There have been a number of blogosations lately about the museum system, paticularly on Edward Winkleman's blog and at Bill Gusky's Artblog Comments.
It seems to me that museums taking on the appearances of popular venues is their reach for making art relevant in consumer society. By placing art in an environment that is somewhat familiar they hope to attract consumers. I don't think that placing art in a restaurant is the solution, though. It is possible that visual arts are less relevant to consumers because artists are not creating art for the general consumer. Everybody is concerned with appearing oh-so-edgy. Obtuse and obscure visual language has come to dominate the plastic arts, marking any attempt at accessibility as pandering to the lowest common denominator.
Nor do I think that educating the consumer is the answer. That seems so condescending. As artists, maybe it is us that need the education. I don't think the general public is uninformed just because they don't get the message an artist purports to be making. Especially when said artist is using a visual language that is superficially obtuse, so self-referential that only someone immersed in the obscure reaches of the culture of art will pick up on the references or so repugnant that only the most thick-skinned are willing to take the time to understand it. Artists that make a practice of obtuse or repugnant language should be prepared to absorb the consequences instead of moaning that nobody understands their work.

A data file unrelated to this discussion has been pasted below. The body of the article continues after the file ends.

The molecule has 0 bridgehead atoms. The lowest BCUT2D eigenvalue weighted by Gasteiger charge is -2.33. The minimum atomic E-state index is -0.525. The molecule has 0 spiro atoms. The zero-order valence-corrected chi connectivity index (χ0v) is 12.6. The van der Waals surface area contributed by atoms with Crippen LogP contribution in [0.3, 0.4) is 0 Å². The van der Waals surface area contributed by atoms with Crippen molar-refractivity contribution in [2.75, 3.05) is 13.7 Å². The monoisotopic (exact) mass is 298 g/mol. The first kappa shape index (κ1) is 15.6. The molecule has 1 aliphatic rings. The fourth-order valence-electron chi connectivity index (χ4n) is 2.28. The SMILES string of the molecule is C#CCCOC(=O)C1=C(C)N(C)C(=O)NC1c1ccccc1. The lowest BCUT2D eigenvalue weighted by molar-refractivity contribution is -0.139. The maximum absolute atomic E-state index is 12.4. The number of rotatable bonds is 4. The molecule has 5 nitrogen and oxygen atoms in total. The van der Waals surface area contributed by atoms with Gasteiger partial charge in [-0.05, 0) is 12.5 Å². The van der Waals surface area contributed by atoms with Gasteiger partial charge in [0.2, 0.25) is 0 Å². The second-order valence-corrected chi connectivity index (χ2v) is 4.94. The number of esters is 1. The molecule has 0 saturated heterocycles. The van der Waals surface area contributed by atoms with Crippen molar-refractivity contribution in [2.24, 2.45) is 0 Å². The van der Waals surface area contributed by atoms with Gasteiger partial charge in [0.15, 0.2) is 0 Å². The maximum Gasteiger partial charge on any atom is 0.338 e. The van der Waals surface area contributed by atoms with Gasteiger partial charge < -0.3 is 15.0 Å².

I've noticed a dichotomy in presentation in my home town. The Cultural Trust manages several performing and visual arts venues downtown. For the most part, they bring in blockbuster shows in both areas. But what is blockbuster for the performing arts(Beauty and the Beast, Forbidden Broadway) have a much broader appeal. By contrast, they have brought Doug & Mike Starn's ABSORPTION + TRANSMISSION to the Wood Street Galleries. While I have no argument with the work presented in the exhibit (it was quite lovely. Heart as Arena reviewed it here), I will observe that their appeal is to an entirely different demographic. The gallery certainly didn't come close to packing them in the same way that Beauty and the Beast did. While the Cultural Trust does bring more challenging shows to their stages, it is unheard of that they would bring in a visual artist whose appeal would be on the same level. Thomas Kinkaid at Wood Street Galleries? It would never happen.
With the information age has come an incredible diversity of sources. There are innumerable ways in which the public is bombarded with messages about every topic from the environment to the impact of poverty and the lowly standing of fur-bearing creatures. In some instances, visual arts have lost track of this availability and are putting themselves in a position where the have antiquated views on our society. We are out of step and walking backwards.
Like a number of artist bloggers, I am seeking a solution.